Peter Senge (the fifth discipline), what must leaders do to create learning organizations, including shared vision and team learning?
Learning organizations are considered as organizations that will dominate the future because of the significance of discovering people's commitment and developing the learning capacity at every organizational level. As a result of their likelihood to dominate the future, leaders must take the necessary steps to create learning organizations. There are five major steps that these leaders should carry out i.e. systems thinking, personal mastery, mental models, creating shared vision, and team learning. In systems thinking, the leaders should focus on the entire pattern of change rather than snapshots of distinct parts of the system. This is followed by the discipline of personal mastery through prioritizing things that matter and living in accordance with the highest aspirations. Leaders should help people change their mutual models of the organization, their competitors, and their markets. The creation of a shared vision is through the discipline of translating individual vision into common vision based on a set of principles and guiding practices. Team learning is developed through dialogue that involves learning the process of acknowledging the interaction patterns in teams that weaken learning.
2. How would you get managers to rethink the world view or mental models with which they operate in practice?
The discipline of managing mental models or rethinking the world view with which the organization functions is one of the major aspects of building learning organizations. In order to get managers to rethink the world view or mental models, the major step is to help them understand the flaws with the prevailing mental models. Managers can understand these flaws through provision of critical feedback relationships, which is achieved through systems thinking because most models are systematically flawed.
3. How can information sharing be enhanced across employees, teams, departments, and organizations?
Information sharing can be enhanced across employees, teams, departments, and organizations through creating an environment of openness. Notably, such an environment can be created through integrating the two different aspects of openness i.e. participative and reflective. Participative openness basically involves the liberty to speak one's mind while reflective openness makes individuals to look inward through challenging one's own thinking.
4. What are the specific challenges of "government by network" in achieving results that matter to the public?
According to an analysis of the previous and current situation, there is considerable evidence that citizens are still disconnected from their government. The disconnection is demonstrated through the lack of trust in public institutions and the belief that government is wasting huge amounts of money most of the time. As a result, governments are increasingly depending on non-profit organizations, private contractors, and other non-governmental partners to accomplish their work. In attempts to create government by network that leads to accomplishing results that matter to the public, the specific challenges are disconnection from citizens and struggles with severe management problems.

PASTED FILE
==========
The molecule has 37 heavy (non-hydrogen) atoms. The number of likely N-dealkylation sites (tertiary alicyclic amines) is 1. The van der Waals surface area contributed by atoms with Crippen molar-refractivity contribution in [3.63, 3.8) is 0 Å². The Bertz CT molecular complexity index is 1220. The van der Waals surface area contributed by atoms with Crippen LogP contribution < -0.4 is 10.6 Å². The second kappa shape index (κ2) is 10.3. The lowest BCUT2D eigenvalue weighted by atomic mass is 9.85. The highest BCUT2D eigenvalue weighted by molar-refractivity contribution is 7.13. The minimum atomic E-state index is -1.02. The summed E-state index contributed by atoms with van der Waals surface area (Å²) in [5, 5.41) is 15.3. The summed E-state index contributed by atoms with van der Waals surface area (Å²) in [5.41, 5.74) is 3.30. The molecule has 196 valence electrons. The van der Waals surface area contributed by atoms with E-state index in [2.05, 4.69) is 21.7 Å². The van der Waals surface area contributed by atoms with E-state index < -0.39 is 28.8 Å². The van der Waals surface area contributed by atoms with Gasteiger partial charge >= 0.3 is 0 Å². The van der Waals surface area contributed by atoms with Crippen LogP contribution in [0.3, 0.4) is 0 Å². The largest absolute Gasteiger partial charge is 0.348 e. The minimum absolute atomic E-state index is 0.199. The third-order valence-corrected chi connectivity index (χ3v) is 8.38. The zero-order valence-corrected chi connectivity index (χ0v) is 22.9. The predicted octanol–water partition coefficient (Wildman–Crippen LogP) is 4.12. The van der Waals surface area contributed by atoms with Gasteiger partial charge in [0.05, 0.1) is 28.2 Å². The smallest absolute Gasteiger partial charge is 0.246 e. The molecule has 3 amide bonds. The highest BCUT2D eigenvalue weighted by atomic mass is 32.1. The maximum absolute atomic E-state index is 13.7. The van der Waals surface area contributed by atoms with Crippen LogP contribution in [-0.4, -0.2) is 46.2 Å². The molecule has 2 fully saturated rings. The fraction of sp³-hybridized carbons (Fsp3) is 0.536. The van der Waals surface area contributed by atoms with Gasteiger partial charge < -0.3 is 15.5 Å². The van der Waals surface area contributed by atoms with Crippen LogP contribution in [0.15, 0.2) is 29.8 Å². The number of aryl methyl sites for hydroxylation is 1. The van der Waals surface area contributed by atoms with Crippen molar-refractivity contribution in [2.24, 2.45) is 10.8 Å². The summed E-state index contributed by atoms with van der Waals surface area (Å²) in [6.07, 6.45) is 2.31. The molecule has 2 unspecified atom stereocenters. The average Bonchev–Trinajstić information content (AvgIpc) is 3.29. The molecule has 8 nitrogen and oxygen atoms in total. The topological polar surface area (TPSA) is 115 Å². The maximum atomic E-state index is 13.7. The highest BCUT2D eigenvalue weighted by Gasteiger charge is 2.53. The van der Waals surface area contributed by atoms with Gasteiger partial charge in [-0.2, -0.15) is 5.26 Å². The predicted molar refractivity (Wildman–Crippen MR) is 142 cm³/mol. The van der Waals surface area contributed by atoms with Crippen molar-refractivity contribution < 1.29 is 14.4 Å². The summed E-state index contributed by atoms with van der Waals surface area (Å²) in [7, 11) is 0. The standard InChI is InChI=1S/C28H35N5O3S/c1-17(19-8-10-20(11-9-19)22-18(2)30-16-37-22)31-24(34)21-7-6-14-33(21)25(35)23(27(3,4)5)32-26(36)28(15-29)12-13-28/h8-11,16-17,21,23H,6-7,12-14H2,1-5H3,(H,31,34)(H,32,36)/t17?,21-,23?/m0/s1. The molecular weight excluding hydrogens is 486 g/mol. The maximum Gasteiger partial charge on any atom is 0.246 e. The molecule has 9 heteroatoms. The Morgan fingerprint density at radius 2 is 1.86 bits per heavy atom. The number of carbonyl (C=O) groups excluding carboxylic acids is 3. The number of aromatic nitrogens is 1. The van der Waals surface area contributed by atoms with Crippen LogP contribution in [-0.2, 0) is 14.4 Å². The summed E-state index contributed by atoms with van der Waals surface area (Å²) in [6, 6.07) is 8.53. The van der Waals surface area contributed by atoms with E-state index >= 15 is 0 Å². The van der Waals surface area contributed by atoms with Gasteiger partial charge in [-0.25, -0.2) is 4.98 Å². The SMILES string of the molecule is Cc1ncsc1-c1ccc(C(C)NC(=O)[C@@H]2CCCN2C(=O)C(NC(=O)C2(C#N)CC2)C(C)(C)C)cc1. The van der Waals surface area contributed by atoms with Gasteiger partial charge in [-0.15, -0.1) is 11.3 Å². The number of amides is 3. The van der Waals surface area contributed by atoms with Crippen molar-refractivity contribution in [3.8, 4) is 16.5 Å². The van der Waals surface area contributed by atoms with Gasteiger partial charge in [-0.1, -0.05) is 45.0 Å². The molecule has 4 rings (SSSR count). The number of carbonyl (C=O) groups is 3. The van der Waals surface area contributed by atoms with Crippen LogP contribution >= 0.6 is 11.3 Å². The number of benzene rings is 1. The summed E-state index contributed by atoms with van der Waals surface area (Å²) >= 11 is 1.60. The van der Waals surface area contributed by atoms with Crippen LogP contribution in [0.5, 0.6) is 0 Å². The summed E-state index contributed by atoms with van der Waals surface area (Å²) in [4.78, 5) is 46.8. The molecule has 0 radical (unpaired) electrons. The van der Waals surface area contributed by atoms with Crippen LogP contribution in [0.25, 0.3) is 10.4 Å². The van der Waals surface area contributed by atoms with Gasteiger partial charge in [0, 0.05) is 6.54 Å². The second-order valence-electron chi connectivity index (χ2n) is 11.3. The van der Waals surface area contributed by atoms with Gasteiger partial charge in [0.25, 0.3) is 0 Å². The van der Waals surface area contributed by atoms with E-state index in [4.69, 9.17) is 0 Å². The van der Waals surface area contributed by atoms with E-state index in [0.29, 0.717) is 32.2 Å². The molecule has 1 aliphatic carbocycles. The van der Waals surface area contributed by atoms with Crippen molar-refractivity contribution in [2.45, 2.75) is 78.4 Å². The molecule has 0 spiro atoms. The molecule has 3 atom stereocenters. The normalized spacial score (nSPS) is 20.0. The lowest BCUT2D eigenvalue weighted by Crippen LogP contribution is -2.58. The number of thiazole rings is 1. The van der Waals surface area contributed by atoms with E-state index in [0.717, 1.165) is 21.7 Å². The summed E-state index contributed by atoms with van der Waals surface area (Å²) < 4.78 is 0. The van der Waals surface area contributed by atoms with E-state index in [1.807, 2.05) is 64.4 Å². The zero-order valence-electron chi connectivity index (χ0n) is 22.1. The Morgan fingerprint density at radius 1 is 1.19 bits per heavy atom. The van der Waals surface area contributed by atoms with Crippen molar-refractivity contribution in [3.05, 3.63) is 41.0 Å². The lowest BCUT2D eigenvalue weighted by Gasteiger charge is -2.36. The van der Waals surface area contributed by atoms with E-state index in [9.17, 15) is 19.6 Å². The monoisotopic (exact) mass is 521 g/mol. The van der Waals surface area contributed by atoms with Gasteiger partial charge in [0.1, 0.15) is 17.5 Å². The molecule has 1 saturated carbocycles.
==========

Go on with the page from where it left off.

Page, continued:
5. Kettl asserts that the service delivery systems failed in the response to Hurricane Katrina. Describe the key failures in this case.
While the 9/11 attacks is one the major problems that affected the core of the American society, the scale of its destruction cannot be compared to Katrina's devastation level. Moreover, the breadth of the government's response in terms of service delivery systems is worse than that of 9/11 attacks. According to Kettl, service delivery systems failed in response to Hurricane Katrina to an extent that it's regarded as the biggest administrative failure in the history of the United States. One of the key failures in this incident is the abandonment of the most serious obligation to provide for the common failure. Secondly, there was lack of coordinated action in response to the disaster because of non-existent or weak command and control among emergency response agencies and experts.
6. What solutions does Kettl propose to non-routine problems that cross organizational boundaries, i.e., several organizations share responsibility for a piece of the problem and/or response?
Since lack of coordinated action is one of the key failures for service delivery systems in response to Hurricane Katrina, Kettl suggests some solutions for non-routine problems that go beyond organizational boundaries. These solutions originate from the most important lessons for emergency response i.e. The lack of time in building partnerships during a crisis since management is effective on a longstanding foundation. One of the solutions to the non-routine problems that go beyond organizational boundaries is mutual understanding of…